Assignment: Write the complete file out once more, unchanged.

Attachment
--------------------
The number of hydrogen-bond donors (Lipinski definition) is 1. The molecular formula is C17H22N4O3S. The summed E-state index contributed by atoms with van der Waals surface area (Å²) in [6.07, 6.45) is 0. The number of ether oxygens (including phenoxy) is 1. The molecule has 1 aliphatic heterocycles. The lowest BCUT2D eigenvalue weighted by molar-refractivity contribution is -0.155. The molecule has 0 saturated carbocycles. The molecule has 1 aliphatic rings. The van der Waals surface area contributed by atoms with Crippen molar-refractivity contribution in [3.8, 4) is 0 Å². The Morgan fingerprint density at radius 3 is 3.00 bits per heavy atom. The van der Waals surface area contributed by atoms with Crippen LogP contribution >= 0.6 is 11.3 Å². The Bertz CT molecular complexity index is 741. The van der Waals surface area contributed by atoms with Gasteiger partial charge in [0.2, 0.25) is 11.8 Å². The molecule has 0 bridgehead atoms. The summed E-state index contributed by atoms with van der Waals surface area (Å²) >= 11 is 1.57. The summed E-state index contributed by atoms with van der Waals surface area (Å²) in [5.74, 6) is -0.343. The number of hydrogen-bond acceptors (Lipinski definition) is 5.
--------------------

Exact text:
The number of hydrogen-bond donors (Lipinski definition) is 1. The molecular formula is C17H22N4O3S. The summed E-state index contributed by atoms with van der Waals surface area (Å²) in [6.07, 6.45) is 0. The number of ether oxygens (including phenoxy) is 1. The molecule has 1 aliphatic heterocycles. The lowest BCUT2D eigenvalue weighted by molar-refractivity contribution is -0.155. The molecule has 0 saturated carbocycles. The molecule has 1 aliphatic rings. The van der Waals surface area contributed by atoms with Crippen molar-refractivity contribution in [3.8, 4) is 0 Å². The Morgan fingerprint density at radius 3 is 3.00 bits per heavy atom. The van der Waals surface area contributed by atoms with Crippen LogP contribution >= 0.6 is 11.3 Å². The Bertz CT molecular complexity index is 741. The van der Waals surface area contributed by atoms with Gasteiger partial charge in [0.2, 0.25) is 11.8 Å². The molecule has 0 bridgehead atoms. The summed E-state index contributed by atoms with van der Waals surface area (Å²) >= 11 is 1.57. The summed E-state index contributed by atoms with van der Waals surface area (Å²) in [5.74, 6) is -0.343. The number of hydrogen-bond acceptors (Lipinski definition) is 5.